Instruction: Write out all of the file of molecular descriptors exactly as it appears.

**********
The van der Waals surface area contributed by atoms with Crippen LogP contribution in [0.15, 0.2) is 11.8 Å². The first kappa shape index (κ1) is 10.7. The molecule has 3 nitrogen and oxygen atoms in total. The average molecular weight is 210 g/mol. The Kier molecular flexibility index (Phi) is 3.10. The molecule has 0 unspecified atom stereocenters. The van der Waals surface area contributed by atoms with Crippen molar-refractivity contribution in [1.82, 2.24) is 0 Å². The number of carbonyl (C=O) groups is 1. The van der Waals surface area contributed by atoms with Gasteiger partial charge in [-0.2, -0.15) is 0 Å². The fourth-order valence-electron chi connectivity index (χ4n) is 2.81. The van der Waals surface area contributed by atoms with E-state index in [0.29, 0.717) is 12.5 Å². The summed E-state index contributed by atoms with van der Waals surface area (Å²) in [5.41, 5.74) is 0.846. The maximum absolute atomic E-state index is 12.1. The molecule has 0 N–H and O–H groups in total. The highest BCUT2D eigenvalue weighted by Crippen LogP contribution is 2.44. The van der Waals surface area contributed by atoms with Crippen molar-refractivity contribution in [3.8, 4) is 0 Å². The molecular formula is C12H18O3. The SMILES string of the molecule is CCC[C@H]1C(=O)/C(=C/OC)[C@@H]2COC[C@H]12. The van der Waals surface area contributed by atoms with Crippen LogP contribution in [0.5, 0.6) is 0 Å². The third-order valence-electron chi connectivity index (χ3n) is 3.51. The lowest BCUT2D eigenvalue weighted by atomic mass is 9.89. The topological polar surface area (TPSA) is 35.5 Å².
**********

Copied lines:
The van der Waals surface area contributed by atoms with Crippen LogP contribution in [0.15, 0.2) is 11.8 Å². The first kappa shape index (κ1) is 10.7. The molecule has 3 nitrogen and oxygen atoms in total. The average molecular weight is 210 g/mol. The Kier molecular flexibility index (Phi) is 3.10. The molecule has 0 unspecified atom stereocenters. The van der Waals surface area contributed by atoms with Crippen molar-refractivity contribution in [1.82, 2.24) is 0 Å². The number of carbonyl (C=O) groups is 1. The van der Waals surface area contributed by atoms with Gasteiger partial charge in [-0.2, -0.15) is 0 Å². The fourth-order valence-electron chi connectivity index (χ4n) is 2.81. The van der Waals surface area contributed by atoms with E-state index in [0.29, 0.717) is 12.5 Å². The summed E-state index contributed by atoms with van der Waals surface area (Å²) in [5.41, 5.74) is 0.846. The maximum absolute atomic E-state index is 12.1. The molecule has 0 N–H and O–H groups in total. The highest BCUT2D eigenvalue weighted by Crippen LogP contribution is 2.44. The van der Waals surface area contributed by atoms with Crippen molar-refractivity contribution in [3.8, 4) is 0 Å². The molecular formula is C12H18O3. The SMILES string of the molecule is CCC[C@H]1C(=O)/C(=C/OC)[C@@H]2COC[C@H]12. The van der Waals surface area contributed by atoms with Crippen LogP contribution in [0.5, 0.6) is 0 Å². The third-order valence-electron chi connectivity index (χ3n) is 3.51. The lowest BCUT2D eigenvalue weighted by atomic mass is 9.89. The topological polar surface area (TPSA) is 35.5 Å².